Every morning, Vernal Green grabs a five-gallon bottle and a monkey wrench. He then leaves his West Woodlawn apartment and walks to a fire hydrant at the corner of South Langley Avenue and East 65th Street.
Green, who’s in his 60s, takes the monkey wrench and loosens the hydrant just enough until water squirts out. He uses the bottle to capture as much water as he’ll need for the day. He then lugs the five-gallon bottle back to his apartment where he’ll use the water to bathe, wash dishes and flush the toilet.
This daily ritual has become a necessity for Green. The fire hydrant is his only source of water.
Green has rented his apartment in West Woodlawn for seven years. Two years ago, after a pipe burst during the winter, the water was turned off to repair it. But the pipe was never fixed, and the water was never turned back on. He’s unemployed and can’t afford to move.
“I need water until I can move,” Green said.
He’s not the only one on this block without water. His neighbor, Sheila Johnson, 68, and her husband are also living without water. They moved to the block in January. Everything was fine when they moved in, but then the water was turned off. Johnson said she thinks the building is in foreclosure and that the landlord was in the process of selling the property before the pandemic.
Living without water has been challenging. Johnson relies on neighbors, libraries and park districts to get water or to use the bathroom. The situation has turned into a nightmare during the pandemic.
“I can’t wash my hands. I use wipes all day, sanitizer,” she said. “Nothing cleans like water.”
Last week, Chicago officials acknowledged that — while the city has halted water shutoffs following a mandate last May from newly-elected Mayor Lori Lightfoot — no plan has been created to restore services to residents who had their water disconnected prior to the shutoff moratorium.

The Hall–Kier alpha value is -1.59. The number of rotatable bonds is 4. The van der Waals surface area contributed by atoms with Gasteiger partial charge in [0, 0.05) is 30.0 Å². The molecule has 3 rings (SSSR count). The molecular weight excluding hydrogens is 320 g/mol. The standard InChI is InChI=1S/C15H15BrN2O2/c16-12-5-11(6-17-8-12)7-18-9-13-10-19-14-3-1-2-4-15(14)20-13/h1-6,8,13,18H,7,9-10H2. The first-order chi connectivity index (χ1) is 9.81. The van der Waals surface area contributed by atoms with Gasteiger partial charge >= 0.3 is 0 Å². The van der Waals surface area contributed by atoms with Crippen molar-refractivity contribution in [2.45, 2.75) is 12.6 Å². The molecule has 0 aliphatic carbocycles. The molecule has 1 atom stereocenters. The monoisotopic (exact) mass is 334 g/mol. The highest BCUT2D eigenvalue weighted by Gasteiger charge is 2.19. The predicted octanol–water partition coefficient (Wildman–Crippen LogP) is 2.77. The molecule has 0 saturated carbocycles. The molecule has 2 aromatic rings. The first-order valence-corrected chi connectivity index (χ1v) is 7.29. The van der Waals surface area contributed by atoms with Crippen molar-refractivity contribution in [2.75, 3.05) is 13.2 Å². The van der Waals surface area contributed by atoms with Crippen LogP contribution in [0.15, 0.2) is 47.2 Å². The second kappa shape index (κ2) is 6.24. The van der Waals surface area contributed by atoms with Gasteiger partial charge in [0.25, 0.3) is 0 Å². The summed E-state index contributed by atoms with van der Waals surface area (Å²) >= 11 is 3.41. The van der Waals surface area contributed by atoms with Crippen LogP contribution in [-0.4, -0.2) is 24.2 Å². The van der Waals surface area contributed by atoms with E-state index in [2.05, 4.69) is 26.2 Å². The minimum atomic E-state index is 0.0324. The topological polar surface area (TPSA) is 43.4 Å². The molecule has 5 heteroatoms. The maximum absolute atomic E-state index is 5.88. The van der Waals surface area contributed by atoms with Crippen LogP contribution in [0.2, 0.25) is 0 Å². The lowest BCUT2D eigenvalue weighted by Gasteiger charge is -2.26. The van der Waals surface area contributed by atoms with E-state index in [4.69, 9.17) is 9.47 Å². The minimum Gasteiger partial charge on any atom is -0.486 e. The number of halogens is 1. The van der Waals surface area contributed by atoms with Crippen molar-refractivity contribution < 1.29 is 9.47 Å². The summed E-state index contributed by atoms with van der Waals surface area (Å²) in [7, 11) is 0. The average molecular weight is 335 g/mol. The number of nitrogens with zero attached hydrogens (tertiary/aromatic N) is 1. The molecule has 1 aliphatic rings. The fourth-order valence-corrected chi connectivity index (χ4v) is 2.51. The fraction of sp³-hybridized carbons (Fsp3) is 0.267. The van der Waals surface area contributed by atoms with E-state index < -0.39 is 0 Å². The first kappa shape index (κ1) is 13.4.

Officials told WBEZ that residents without water should call the city’s finance department and enroll in a payment plan to get their water restored. But for many renters in Chicago, like Green and Johnson, they don’t have the option of calling the city to enroll in a payment plan. They don’t have water bills in their names. Instead, they pay rent to their landlords and property managers and rely on them to pay the city for water services.
If their landlords don’t settle their debts with the city, renters like Green and Johnson are stuck without water during the COVID-19 pandemic.
Johnson’s husband, Steven Jackson, said their situation will worsen as the pandemic continues. “They ain’t seen nothing yet. … They think it’s a pandemic now, just wait,” he said.
Jackson said that he knows many families in his neighborhood living without water. “Come back here when you have time. I’ll show you,” he said.
Johnson said she’s glad community groups like Blacks in Green and Elevate Energy are distributing free bottled water. Blacks in Green and other groups organized a water distribution event on Saturday, just a few blocks from Johnson’s apartment.
“We’re trying to make connections with people in the community today who may need assistance with helping to get that water back on,” said Davis, founder and executive director of Blacks in Green.
Davis wants Mayor Lightfoot to come up with a plan to identify Chicagoans living without water and to restore services. She said Lightfoot’s heart is in the right place, but she questioned whether the Chicago water department is committed to restoring services in black neighborhoods, which have been hit hardest by water shutoffs and deaths from COVID-19. In 2017, the water department was cited by the city’s inspector general for “an unrestricted culture of overtly racist and sexist behavior and attitudes.”
“The troubling people in the Chicago water department … have demonstrated a contempt for black people that’s fully and well documented,” Davis said, adding that she and other advocates will continue to distribute free bottled water until the city prioritizes restoring water to Chicagoans.
Davis is collecting information from people who don’t have water and hopes she can help them restore water services.
María Inés Zamudio is a reporter for WBEZ’s Race, Class and Communities desk. Follow her @mizamudio.